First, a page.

There are essentially only two things the visitor to Cebu will need to watch out: dengue fever and diarrhea.
Having said that, Cebu is a tropical place, and some people are very poor. There are probably a lot more germs on public surfaces than in the average northern hemisphere city. The Cebuanos who can afford it usually carry a small bottle of alcohol or alcogel around, to disinfect the hands after touching money or riding a jeep. Rubbing alcohol is sold just about everywhere, and should perhaps be one of the first things to purchase when you arrive.
Cebu continues to have a fairly high incidence of dengue fever, a few thousand cases a year. The disease is horrible but usually not fatal, unless the patient is very young, old, or weak. Dengue is spread by mosquitos. However, it is prevalent not where there are a lot of mosquitos - mosquitos are everywhere anyway - but where there are a lot of poor people living in squalid conditions. Thus most dengue infections can be traced to a visit to the environs of a squatter area; there are almost no instances of dengue infection in the mountain barangays, where people are also poor but the population density less dense and the conditions less squalid.
I'm not a huge fan of the current administration, but I have to admit Cebu City government is doing a terrific job of combating the dengue curse. All infections are logged and reported by doctors, and a few days after the incidence of infection a municipal team will show up at the victims house to spray the area. The only way to protect yourself, though, is to make sure you don't get stung by mosquitos when in a low-lying low-income neighborhood. Cover your exposed extremities with a mosquito repellent such as Bug-off, or the locally produced Donalin.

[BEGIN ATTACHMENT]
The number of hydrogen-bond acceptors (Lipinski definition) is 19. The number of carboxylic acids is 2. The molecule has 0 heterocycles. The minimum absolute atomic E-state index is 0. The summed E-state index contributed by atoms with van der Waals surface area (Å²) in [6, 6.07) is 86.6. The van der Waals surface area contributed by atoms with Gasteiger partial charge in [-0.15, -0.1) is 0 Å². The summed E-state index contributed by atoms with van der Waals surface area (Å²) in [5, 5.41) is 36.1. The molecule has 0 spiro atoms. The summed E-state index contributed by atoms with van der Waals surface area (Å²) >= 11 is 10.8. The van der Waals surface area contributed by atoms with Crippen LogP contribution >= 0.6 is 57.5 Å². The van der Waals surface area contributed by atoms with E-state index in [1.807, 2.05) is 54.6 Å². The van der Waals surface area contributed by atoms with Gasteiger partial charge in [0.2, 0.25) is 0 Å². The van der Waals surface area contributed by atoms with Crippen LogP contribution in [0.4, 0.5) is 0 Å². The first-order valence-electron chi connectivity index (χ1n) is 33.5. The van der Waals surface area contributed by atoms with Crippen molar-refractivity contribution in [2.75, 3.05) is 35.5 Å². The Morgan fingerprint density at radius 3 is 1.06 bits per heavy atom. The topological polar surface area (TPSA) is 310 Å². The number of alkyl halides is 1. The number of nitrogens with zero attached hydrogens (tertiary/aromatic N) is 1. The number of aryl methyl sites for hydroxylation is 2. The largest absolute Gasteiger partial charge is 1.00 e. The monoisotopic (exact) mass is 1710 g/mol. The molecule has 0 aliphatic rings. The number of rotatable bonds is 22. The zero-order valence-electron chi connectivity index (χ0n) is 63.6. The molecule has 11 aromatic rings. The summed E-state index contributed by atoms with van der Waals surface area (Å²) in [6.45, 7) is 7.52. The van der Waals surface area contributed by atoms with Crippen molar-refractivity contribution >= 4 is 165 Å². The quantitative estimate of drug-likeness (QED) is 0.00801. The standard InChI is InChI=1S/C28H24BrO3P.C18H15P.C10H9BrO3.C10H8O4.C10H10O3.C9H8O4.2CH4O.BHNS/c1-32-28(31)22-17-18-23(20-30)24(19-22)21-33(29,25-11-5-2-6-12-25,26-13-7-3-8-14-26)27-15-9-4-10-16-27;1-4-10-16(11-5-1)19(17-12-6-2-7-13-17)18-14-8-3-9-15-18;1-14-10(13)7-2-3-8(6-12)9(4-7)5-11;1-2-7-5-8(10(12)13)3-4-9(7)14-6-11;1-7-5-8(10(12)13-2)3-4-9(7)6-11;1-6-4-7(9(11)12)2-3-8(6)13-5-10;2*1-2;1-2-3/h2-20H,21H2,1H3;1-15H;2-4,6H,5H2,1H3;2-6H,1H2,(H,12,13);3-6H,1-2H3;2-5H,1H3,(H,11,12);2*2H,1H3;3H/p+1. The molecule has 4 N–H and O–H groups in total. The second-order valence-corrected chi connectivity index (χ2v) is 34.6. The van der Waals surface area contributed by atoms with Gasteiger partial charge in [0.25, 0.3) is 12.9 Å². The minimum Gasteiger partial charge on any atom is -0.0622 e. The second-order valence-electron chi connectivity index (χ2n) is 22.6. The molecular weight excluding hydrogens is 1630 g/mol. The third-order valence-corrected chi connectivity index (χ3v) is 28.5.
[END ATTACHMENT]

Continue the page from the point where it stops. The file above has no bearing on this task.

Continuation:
Diarrhea, meanwhile, is a bit harder to ward off. Here it is called LBM (for Loose Bowel Movement) and even locals are afflicted from time to time. As in any country nowadays, nobody drinks tap water. Cebu has a water purification industry identical to that of the United States, and water is delivered to households and businesses in five gallon containers.
Most restaurants, even the upscale ones, do not serve purified water to their guests, however. Don't ask for a glass of water, which is free of charge but comes straight from the tap; order mineral water. (In Cebu the term "mineral water" covers both actual mineral water and distilled water.)
You may want to avoid some of the food sold on the street. The fried snacks - tempura or peanuts - are probably safe, but fruit salad and home-made ice cream may be contaminated, so avoid these until you've been in the country for a few months and had a chance to acclimatize.
I have my own little theory of how to protect against LBM, and how to deal with it once you've got it. Eating bland foods, like pasta or crackers, won't work. What you want to do is eat a lot of superhot chilli peppers, which will kill all the evil bugs in your tummy. For example, when dining at a barbecue stall, where hygiene is often questionable, be sure to douse your morsels of chicken or pork in sauce containing several quashed local red chilli peppers. If the stall attendant doesn't give you any local chilli peppers - called sili - ask for them.
The sili are used in numerous dishes of Cebuano cuisine. When eating a kinilaw - the local seafood salad - don't just leave the sili swimming around. Squash them and release the juices. And don't pick your way around the raw ginger. That tastes great too, and I bet it plays a role in cleansing the stomach.
Of course, you may not like spicy food. That would be a great shame, for the tiny local chilli peppers have an aroma entirely of their own; they taste far better than the bland stuff sold under the Tabasco brand name. The sili are one of the things that make life in Cebu better than anywhere else in the world. I personally don't think I'd be able to handle living in a place where the sili plant refuses to grow.